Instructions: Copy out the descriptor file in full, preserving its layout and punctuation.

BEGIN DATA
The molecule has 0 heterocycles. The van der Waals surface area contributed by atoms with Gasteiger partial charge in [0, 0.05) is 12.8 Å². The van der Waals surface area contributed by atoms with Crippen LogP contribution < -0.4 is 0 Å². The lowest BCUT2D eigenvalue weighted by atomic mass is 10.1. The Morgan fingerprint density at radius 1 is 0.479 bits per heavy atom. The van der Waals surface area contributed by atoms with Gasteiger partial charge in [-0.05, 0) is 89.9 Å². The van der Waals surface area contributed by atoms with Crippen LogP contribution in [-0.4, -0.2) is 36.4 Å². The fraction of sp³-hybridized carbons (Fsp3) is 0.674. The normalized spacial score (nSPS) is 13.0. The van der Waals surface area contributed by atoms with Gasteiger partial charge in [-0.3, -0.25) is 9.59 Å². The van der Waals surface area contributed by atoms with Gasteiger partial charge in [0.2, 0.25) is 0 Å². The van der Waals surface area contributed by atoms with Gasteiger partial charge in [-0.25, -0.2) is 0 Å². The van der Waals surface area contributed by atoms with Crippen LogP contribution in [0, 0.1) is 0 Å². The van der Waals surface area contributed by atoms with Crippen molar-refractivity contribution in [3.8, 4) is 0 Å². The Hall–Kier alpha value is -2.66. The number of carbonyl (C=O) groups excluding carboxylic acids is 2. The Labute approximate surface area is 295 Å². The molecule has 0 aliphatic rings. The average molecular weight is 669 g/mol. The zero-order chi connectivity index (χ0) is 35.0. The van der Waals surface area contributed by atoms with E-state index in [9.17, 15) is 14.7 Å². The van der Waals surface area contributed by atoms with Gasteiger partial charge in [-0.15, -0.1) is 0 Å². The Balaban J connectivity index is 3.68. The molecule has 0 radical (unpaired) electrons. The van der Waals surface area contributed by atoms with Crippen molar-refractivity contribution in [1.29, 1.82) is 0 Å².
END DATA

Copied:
The molecule has 0 heterocycles. The van der Waals surface area contributed by atoms with Gasteiger partial charge in [0, 0.05) is 12.8 Å². The van der Waals surface area contributed by atoms with Crippen LogP contribution < -0.4 is 0 Å². The lowest BCUT2D eigenvalue weighted by atomic mass is 10.1. The Morgan fingerprint density at radius 1 is 0.479 bits per heavy atom. The van der Waals surface area contributed by atoms with Gasteiger partial charge in [-0.05, 0) is 89.9 Å². The van der Waals surface area contributed by atoms with Crippen LogP contribution in [-0.4, -0.2) is 36.4 Å². The fraction of sp³-hybridized carbons (Fsp3) is 0.674. The normalized spacial score (nSPS) is 13.0. The van der Waals surface area contributed by atoms with Gasteiger partial charge in [-0.3, -0.25) is 9.59 Å². The van der Waals surface area contributed by atoms with Gasteiger partial charge in [0.2, 0.25) is 0 Å². The van der Waals surface area contributed by atoms with Gasteiger partial charge in [-0.25, -0.2) is 0 Å². The van der Waals surface area contributed by atoms with Crippen LogP contribution in [0, 0.1) is 0 Å². The van der Waals surface area contributed by atoms with Crippen molar-refractivity contribution in [3.8, 4) is 0 Å². The Hall–Kier alpha value is -2.66. The number of carbonyl (C=O) groups excluding carboxylic acids is 2. The Labute approximate surface area is 295 Å². The molecule has 0 aliphatic rings. The average molecular weight is 669 g/mol. The zero-order chi connectivity index (χ0) is 35.0. The van der Waals surface area contributed by atoms with E-state index in [9.17, 15) is 14.7 Å². The van der Waals surface area contributed by atoms with Gasteiger partial charge in [-0.15, -0.1) is 0 Å². The Balaban J connectivity index is 3.68. The molecule has 0 radical (unpaired) electrons. The van der Waals surface area contributed by atoms with Crippen molar-refractivity contribution in [1.29, 1.82) is 0 Å².